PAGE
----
"When that Apple II came out, it really could do nothing. It could show text and after we waited a bit, we had these things called images. Remember when images were first possible with a computer, those gorgeous, full–color images? And then after a few years, we got CD–quality sound. It was incredible. You could listen to sound on the computer. And then movies, via CD–ROM. It was amazing. Remember that excitement? And then the browser appeared. The browser was great, but the browser was very primitive, very narrow bandwidth. Text first, then images, we waited, CD–quality sound over the Net, then movies over the Internet. Kind of incredible. And then the mobile phone occurred, text, images, audio, video. And now we have iPhone, iPad, Android, with text, video, audio, etc. You see this little pattern here? We're kind of stuck in a loop"

(John Maeda, TEDGlobal 2012)

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CONTRIBUTOR

Alise Piebalga
02 JANUARY 2013

Facing ambiguity differently across design, business and technology

"team[s] of students of mixed disciplines worked together to understand and map a problem–space (identified by the client). They then defined a solution–space before focussing on a particular opportunity outcome. The range of projects included incremental innovation opportunities represented by the Lego and Hasbro projects through radical Philips work to truly disruptive work with Unilever. The studies confirmed stereotypical view points of how different disciplines may behave. They showed that design students were more (but not completely) comfortable with the ambiguous aspects associated with 'phase zero' problem–space exploration and early stage idea generation. They would only commit to a solution when time pressures dictated that this was essential in order to complete the project deliverables on time and they were happy to experiment with, and develop, new methods without a clear objective in mind. In contrast, the business students were uncomfortable with this ambiguity and were more readily able to come to terms with incremental innovation projects where a systematic approach could be directly linked to an end goal. The technologists, were more comfortable with the notion of the ambiguous approach leading to more radical innovation, but needed to wrap this in an analytical process that grounded experimentation. Meanwhile, the designers were unclear and unprepared to be precise when it came to committing to a business model. "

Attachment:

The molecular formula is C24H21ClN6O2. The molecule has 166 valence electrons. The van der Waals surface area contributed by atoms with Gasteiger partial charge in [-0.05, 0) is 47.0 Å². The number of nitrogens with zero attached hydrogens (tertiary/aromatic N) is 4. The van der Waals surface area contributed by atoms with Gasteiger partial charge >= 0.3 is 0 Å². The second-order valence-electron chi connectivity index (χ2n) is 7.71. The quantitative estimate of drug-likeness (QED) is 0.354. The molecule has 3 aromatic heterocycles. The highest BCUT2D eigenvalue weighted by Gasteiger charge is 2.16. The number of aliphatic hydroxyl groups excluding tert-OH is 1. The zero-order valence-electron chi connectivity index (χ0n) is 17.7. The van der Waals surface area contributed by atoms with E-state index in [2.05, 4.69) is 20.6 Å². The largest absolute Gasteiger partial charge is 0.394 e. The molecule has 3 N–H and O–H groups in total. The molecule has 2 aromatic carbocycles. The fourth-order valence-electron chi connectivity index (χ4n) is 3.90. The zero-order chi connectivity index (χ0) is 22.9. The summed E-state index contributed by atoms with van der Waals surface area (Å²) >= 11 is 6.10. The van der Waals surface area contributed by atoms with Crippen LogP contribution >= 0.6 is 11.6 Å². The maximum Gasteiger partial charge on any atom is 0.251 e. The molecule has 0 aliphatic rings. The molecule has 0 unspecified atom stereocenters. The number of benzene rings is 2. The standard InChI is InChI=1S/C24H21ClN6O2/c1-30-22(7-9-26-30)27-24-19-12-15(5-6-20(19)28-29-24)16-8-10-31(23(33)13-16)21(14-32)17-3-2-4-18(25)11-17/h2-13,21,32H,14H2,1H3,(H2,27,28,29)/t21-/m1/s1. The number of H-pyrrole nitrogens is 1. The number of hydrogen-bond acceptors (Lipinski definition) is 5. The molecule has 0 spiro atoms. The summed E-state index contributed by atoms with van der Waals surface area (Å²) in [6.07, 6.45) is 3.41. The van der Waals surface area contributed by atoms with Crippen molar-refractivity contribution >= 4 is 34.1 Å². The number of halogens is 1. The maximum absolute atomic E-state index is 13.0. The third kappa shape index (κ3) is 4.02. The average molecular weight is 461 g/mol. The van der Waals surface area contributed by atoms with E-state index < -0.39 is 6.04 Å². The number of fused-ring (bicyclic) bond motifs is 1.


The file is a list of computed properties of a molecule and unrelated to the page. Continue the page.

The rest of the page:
(Mark Bailey, 2010, p.42)

Bailey, M. (2010). "Working at the Edges". Networks, Art Design Media Subject Centre (ADM–HEA). Autumn 2010.

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2007ADM-HEAambiguityambiguity and uncertainty • ambiguous approach • analytical processapproaches to ambiguitybusinessbusiness modelclear objectivesclient needscollaboration • core competency • Cox Reviewdecision making • design outcome • design teamsdesign thinkingdisciplinary culturesdisciplinary knowledge • disruptive work • Dorothy Leonard-Barton • end goal • grounded experimentation • Hasbro • idea generationincremental innovationinnovation practice skillsinterdisciplinarityinterpretive perspective • learning cultures • LEGO • multidisciplinary design • multidisciplinary teamsNorthumbria Universityopen-ended process • pedagogical cultures • phase zero • Philips Researchproblem-solvingproblem-solving • problem-space • project deliverablesproject teamsradical innovationrequirements gatheringsolution-space • sub-disciplinary specialisation • systematic approach • T-shaped individuals • T-shaped people • T-shaped skillsthinking stylesUnileverworking methodsworking practices

CONTRIBUTOR

Simon Perkins